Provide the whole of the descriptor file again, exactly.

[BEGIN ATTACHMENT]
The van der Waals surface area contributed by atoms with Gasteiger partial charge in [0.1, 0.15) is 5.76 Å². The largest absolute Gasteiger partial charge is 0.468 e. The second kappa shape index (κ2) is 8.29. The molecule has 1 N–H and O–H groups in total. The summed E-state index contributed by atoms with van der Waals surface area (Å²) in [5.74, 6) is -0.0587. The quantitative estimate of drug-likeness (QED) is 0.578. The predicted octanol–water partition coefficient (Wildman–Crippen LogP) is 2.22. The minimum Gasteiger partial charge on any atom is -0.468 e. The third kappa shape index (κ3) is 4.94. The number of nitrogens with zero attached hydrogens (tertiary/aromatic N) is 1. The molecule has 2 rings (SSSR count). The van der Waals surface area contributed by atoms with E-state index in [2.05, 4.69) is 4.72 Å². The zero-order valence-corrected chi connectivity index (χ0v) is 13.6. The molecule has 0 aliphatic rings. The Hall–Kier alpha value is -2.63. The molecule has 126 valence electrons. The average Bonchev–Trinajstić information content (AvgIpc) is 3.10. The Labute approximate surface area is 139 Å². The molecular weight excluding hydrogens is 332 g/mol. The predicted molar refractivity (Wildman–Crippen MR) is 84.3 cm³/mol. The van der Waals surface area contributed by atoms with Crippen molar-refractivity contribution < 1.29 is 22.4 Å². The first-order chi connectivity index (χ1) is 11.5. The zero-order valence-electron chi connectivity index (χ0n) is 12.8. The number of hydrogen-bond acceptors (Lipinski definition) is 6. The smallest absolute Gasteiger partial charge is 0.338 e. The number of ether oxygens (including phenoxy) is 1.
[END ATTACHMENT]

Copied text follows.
The van der Waals surface area contributed by atoms with Gasteiger partial charge in [0.1, 0.15) is 5.76 Å². The largest absolute Gasteiger partial charge is 0.468 e. The second kappa shape index (κ2) is 8.29. The molecule has 1 N–H and O–H groups in total. The summed E-state index contributed by atoms with van der Waals surface area (Å²) in [5.74, 6) is -0.0587. The quantitative estimate of drug-likeness (QED) is 0.578. The predicted octanol–water partition coefficient (Wildman–Crippen LogP) is 2.22. The minimum Gasteiger partial charge on any atom is -0.468 e. The third kappa shape index (κ3) is 4.94. The number of nitrogens with zero attached hydrogens (tertiary/aromatic N) is 1. The molecule has 2 rings (SSSR count). The van der Waals surface area contributed by atoms with E-state index in [2.05, 4.69) is 4.72 Å². The zero-order valence-corrected chi connectivity index (χ0v) is 13.6. The molecule has 0 aliphatic rings. The Hall–Kier alpha value is -2.63. The molecule has 126 valence electrons. The average Bonchev–Trinajstić information content (AvgIpc) is 3.10. The Labute approximate surface area is 139 Å². The molecular weight excluding hydrogens is 332 g/mol. The predicted molar refractivity (Wildman–Crippen MR) is 84.3 cm³/mol. The van der Waals surface area contributed by atoms with Crippen molar-refractivity contribution < 1.29 is 22.4 Å². The first-order chi connectivity index (χ1) is 11.5. The zero-order valence-electron chi connectivity index (χ0n) is 12.8. The number of hydrogen-bond acceptors (Lipinski definition) is 6. The smallest absolute Gasteiger partial charge is 0.338 e. The number of ether oxygens (including phenoxy) is 1.